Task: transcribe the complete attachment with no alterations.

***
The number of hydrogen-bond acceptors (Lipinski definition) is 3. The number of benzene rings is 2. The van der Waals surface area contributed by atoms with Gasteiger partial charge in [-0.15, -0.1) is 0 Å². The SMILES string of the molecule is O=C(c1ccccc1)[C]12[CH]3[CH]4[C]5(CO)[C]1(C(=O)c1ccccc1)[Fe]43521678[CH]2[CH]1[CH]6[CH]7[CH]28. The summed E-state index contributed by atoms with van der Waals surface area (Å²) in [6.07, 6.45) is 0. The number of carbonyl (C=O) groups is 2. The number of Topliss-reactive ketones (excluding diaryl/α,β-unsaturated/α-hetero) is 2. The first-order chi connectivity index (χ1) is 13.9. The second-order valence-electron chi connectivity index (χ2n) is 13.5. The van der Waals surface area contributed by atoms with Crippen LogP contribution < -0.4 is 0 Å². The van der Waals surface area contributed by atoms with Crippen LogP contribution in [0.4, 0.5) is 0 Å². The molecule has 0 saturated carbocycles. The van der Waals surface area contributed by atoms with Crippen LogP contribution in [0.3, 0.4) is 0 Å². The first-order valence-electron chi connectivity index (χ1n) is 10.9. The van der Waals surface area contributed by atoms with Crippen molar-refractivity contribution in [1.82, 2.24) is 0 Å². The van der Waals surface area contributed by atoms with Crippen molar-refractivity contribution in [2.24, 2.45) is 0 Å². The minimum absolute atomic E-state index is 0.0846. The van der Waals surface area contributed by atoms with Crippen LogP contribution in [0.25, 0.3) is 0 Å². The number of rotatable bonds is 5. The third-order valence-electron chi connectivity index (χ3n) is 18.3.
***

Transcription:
The number of hydrogen-bond acceptors (Lipinski definition) is 3. The number of benzene rings is 2. The van der Waals surface area contributed by atoms with Gasteiger partial charge in [-0.15, -0.1) is 0 Å². The SMILES string of the molecule is O=C(c1ccccc1)[C]12[CH]3[CH]4[C]5(CO)[C]1(C(=O)c1ccccc1)[Fe]43521678[CH]2[CH]1[CH]6[CH]7[CH]28. The summed E-state index contributed by atoms with van der Waals surface area (Å²) in [6.07, 6.45) is 0. The number of carbonyl (C=O) groups is 2. The number of Topliss-reactive ketones (excluding diaryl/α,β-unsaturated/α-hetero) is 2. The first-order chi connectivity index (χ1) is 13.9. The second-order valence-electron chi connectivity index (χ2n) is 13.5. The van der Waals surface area contributed by atoms with Crippen LogP contribution < -0.4 is 0 Å². The van der Waals surface area contributed by atoms with Crippen LogP contribution in [0.4, 0.5) is 0 Å². The molecule has 0 saturated carbocycles. The van der Waals surface area contributed by atoms with Crippen LogP contribution in [0.3, 0.4) is 0 Å². The first-order valence-electron chi connectivity index (χ1n) is 10.9. The van der Waals surface area contributed by atoms with Crippen molar-refractivity contribution in [1.82, 2.24) is 0 Å². The van der Waals surface area contributed by atoms with Crippen molar-refractivity contribution in [2.24, 2.45) is 0 Å². The minimum absolute atomic E-state index is 0.0846. The van der Waals surface area contributed by atoms with Crippen LogP contribution in [0.25, 0.3) is 0 Å². The number of rotatable bonds is 5. The third-order valence-electron chi connectivity index (χ3n) is 18.3.